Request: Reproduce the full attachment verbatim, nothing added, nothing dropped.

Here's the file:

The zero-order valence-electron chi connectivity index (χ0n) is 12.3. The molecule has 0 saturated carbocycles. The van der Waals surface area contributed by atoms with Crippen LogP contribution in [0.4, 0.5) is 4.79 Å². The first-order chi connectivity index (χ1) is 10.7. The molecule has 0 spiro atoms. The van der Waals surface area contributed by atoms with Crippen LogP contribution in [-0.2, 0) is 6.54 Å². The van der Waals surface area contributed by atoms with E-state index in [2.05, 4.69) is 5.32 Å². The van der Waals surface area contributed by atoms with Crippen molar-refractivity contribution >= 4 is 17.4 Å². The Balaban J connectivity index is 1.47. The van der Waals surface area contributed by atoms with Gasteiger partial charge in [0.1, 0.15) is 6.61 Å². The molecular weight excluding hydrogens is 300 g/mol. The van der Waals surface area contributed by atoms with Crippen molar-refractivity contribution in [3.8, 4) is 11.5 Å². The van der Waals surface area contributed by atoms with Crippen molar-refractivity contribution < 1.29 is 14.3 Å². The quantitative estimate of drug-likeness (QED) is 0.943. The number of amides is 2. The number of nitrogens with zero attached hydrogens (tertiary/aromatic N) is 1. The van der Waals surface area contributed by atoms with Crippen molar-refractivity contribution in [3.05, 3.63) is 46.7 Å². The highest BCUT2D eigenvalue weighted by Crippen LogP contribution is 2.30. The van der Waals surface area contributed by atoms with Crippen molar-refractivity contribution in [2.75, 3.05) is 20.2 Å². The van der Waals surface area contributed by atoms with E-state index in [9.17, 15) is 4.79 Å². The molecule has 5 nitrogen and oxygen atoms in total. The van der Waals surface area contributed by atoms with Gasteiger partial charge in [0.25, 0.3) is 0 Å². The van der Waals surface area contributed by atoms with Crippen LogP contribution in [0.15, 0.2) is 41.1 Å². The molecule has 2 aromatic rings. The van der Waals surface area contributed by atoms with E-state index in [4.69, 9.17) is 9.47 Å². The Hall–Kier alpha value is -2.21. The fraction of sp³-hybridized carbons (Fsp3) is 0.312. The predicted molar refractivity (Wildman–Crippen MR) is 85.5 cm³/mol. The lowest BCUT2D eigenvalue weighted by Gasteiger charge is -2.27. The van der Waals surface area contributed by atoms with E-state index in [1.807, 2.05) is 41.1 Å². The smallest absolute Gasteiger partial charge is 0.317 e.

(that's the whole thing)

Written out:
The zero-order valence-electron chi connectivity index (χ0n) is 12.3. The molecule has 0 saturated carbocycles. The van der Waals surface area contributed by atoms with Crippen LogP contribution in [0.4, 0.5) is 4.79 Å². The first-order chi connectivity index (χ1) is 10.7. The molecule has 0 spiro atoms. The van der Waals surface area contributed by atoms with Crippen LogP contribution in [-0.2, 0) is 6.54 Å². The van der Waals surface area contributed by atoms with E-state index in [2.05, 4.69) is 5.32 Å². The van der Waals surface area contributed by atoms with Crippen molar-refractivity contribution >= 4 is 17.4 Å². The Balaban J connectivity index is 1.47. The van der Waals surface area contributed by atoms with Gasteiger partial charge in [0.1, 0.15) is 6.61 Å². The molecular weight excluding hydrogens is 300 g/mol. The van der Waals surface area contributed by atoms with Crippen molar-refractivity contribution in [3.8, 4) is 11.5 Å². The van der Waals surface area contributed by atoms with Crippen molar-refractivity contribution < 1.29 is 14.3 Å². The quantitative estimate of drug-likeness (QED) is 0.943. The number of amides is 2. The number of nitrogens with zero attached hydrogens (tertiary/aromatic N) is 1. The van der Waals surface area contributed by atoms with Crippen molar-refractivity contribution in [3.05, 3.63) is 46.7 Å². The highest BCUT2D eigenvalue weighted by Crippen LogP contribution is 2.30. The van der Waals surface area contributed by atoms with Crippen molar-refractivity contribution in [2.75, 3.05) is 20.2 Å². The van der Waals surface area contributed by atoms with E-state index in [9.17, 15) is 4.79 Å². The molecule has 5 nitrogen and oxygen atoms in total. The van der Waals surface area contributed by atoms with Gasteiger partial charge in [0.25, 0.3) is 0 Å². The van der Waals surface area contributed by atoms with Crippen LogP contribution in [0.15, 0.2) is 41.1 Å². The molecule has 2 aromatic rings. The van der Waals surface area contributed by atoms with E-state index in [4.69, 9.17) is 9.47 Å². The Hall–Kier alpha value is -2.21. The fraction of sp³-hybridized carbons (Fsp3) is 0.312. The predicted molar refractivity (Wildman–Crippen MR) is 85.5 cm³/mol. The lowest BCUT2D eigenvalue weighted by Gasteiger charge is -2.27. The van der Waals surface area contributed by atoms with E-state index in [1.807, 2.05) is 41.1 Å². The smallest absolute Gasteiger partial charge is 0.317 e.